Tuesday, 6 August 2013
Madness And Divinity
binary numbers ("DITditditditDAHdit...");
calculations ("...the vector sum: infinitesimals infinitely added from nul-to-INFINITY...");
threatening language ("...burning suns & moons, burning stars & brains...");
an Upanishad ("...DATTA...DAYADHVAM-DAMYATA...");
words printed without spaces between them ("...nonsphericalshapentropicoordinatetransformationtop&...");
Shakespeare ("...strike flat the thick rotundity o' the world...");
Apocalypse ("...the star called Wormwood...") (pp. 236-238).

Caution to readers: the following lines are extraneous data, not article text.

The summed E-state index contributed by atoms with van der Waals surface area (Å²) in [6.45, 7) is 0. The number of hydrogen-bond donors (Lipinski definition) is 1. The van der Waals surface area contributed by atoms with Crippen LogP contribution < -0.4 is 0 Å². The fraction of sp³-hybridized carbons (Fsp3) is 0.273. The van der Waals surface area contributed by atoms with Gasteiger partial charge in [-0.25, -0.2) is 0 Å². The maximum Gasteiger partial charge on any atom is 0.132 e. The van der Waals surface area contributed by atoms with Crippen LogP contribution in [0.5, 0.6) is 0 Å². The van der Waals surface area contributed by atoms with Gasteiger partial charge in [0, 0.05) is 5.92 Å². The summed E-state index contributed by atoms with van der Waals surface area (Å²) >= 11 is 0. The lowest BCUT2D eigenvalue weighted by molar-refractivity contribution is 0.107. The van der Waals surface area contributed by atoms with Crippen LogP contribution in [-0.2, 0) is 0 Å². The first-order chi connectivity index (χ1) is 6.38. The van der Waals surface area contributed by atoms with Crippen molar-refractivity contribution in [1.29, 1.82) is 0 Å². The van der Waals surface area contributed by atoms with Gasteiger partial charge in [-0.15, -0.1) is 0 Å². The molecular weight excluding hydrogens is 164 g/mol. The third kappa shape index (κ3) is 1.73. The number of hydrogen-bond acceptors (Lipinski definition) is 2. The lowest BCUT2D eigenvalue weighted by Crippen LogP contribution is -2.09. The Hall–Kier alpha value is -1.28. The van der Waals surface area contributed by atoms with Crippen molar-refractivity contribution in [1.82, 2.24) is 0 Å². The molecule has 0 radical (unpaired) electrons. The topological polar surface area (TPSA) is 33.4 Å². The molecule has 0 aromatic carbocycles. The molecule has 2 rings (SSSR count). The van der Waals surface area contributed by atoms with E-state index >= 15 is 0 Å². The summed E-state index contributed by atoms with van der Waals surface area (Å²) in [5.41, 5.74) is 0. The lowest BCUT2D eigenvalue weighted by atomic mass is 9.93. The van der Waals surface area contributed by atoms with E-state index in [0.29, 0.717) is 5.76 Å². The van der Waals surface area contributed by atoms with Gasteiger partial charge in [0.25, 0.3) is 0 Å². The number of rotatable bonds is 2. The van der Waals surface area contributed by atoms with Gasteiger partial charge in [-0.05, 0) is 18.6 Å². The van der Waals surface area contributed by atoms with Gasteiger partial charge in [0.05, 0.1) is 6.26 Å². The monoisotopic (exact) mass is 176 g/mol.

The Upanishadic thunder sermon beginning "DA" is quoted in TS Eliot's The Wasteland and is the subject of an amusing exchange between Lucifer Morningstar and Michael Archangel in Mike Carey's series of graphic novels, Lucifer. (Michael mistakenly attributes the hearing of the sermon to the Buddha; Lucifer corrects Michael but also sarcastically applauds his ecumenicism in even mentioning a sermon from another tradition.) I did not expect to find the thunder sermon in Anderson's "Epilogue" and indeed missed it among the rest of the confusing text on first reading but fortunately I went back to reread some parts of the story.
After the madness, when the space boat lands, melting one of the robots, this is described as "...when God descended..." (p. 238) so maybe the robot called Zero "got religion" from that point? Whatever the reason, he "...pray[ed] that they be granted mercy, now and in the hour of their dissolution." (ibid.)